Our study is one of the first to explore how adults with ASD perform on a self-administered, online SI test compared to adults without ASD (e.g., Livingstone et al., 2021). Regarding our first study aim, our data in Study 1 provide evidence for measurement invariance for the SST between adults with ASD and a large normative sample of 1,049 participants without ASD. In support of our second aim, we observed modest group mean SST score differences between adults without and with an ASD diagnosis (d = 0.21). We provide a histogram of SST scores for participants with and without ASD in Study 1 (Fig. 2). These results suggest that the SST holds promise as a valid, online, remote assessment of SI for adults in either clinical or subclinical populations. Unlike self- or observer-reported measures of autistic traits which have been found to correlate with personality traits in non-clinical samples (Ingersoll et al., 2011; Schwartzman et al., 2016), past research also indicates that SST scores are practically unrelated to self-reported personality or trait emotional intelligence scores (Brown et al., 2019). We further explored our second aim in Study 2 by observing that both the SST and the Frith-Happé feelings task were unique predictors of understanding of social norms and knowledge of effective behavior in social situations, even after controlling for general intelligence scores. In addition, scores on the SST forms were positively related to performance on the Frith-Happé feelings task and demonstrated better internal consistency relative to the Frith-Happé categorization task. These findings suggest that the SST may be useful as a complement to many of the popular existing self- or observer-reported measures.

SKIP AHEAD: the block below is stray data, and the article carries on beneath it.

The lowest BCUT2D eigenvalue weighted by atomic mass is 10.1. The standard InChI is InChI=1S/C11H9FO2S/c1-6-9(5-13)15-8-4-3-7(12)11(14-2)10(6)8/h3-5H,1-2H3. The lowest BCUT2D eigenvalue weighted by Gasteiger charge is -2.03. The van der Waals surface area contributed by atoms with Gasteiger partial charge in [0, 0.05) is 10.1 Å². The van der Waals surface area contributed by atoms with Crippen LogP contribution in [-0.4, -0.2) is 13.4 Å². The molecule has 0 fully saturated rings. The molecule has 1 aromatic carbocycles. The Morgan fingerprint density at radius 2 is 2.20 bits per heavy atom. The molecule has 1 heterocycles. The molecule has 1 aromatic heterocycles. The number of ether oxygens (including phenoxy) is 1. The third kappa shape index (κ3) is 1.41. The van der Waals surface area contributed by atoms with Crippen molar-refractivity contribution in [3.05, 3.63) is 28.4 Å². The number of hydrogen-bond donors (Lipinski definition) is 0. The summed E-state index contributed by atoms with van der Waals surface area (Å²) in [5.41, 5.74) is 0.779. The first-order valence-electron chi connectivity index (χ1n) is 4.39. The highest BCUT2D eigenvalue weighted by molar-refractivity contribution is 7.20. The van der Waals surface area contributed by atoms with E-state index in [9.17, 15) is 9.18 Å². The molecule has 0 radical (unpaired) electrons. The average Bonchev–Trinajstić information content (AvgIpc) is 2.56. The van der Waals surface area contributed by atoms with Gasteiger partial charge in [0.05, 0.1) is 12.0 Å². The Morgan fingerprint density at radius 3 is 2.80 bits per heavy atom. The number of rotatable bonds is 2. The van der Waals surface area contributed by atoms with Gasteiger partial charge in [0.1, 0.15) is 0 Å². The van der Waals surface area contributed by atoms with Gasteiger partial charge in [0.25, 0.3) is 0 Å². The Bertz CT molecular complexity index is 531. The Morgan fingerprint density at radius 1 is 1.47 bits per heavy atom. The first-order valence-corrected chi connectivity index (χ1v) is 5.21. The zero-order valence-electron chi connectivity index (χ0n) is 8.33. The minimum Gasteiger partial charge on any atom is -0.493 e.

These findings are especially promising given the growing need for valid, online, self-administered assessments. Although past research has documented the development of web-based general cognitive ability or intelligence tests (e.g., Brown & Grossenbacher 2017; Liu et al., 2020; Sliwinski et al., 2018; Wright, 2020), few performance-based SI tests besides the RMET have been used online without a proctor. Even though our participants completed the SST outside of a clinical setting and using their own device (e.g., tablet, laptop, or desktop computer), we did not detect any degradation in measurement precision or item validity. Based on these results, the SST appears useful for assessing SI while allowing participants to complete the test remotely without having to travel to a clinic or research site. We also designed alternate, 14-item short forms of the SST which can be used while retaining modest reliability and demonstrating similar validity evidence to what has been reported for the full 23-item version. These forms also displayed convergent validity with other ability measures of social intelligence and knowledge of socially acceptable behavior. This may help researchers recruit larger samples or may make participating in research studies more accessible to potential participants. Based on findings from recent research, the use of animation in the SST may also create a more engaging and enjoyable experience for participants relative to text-based assessments (Karakolidis et al., 2021).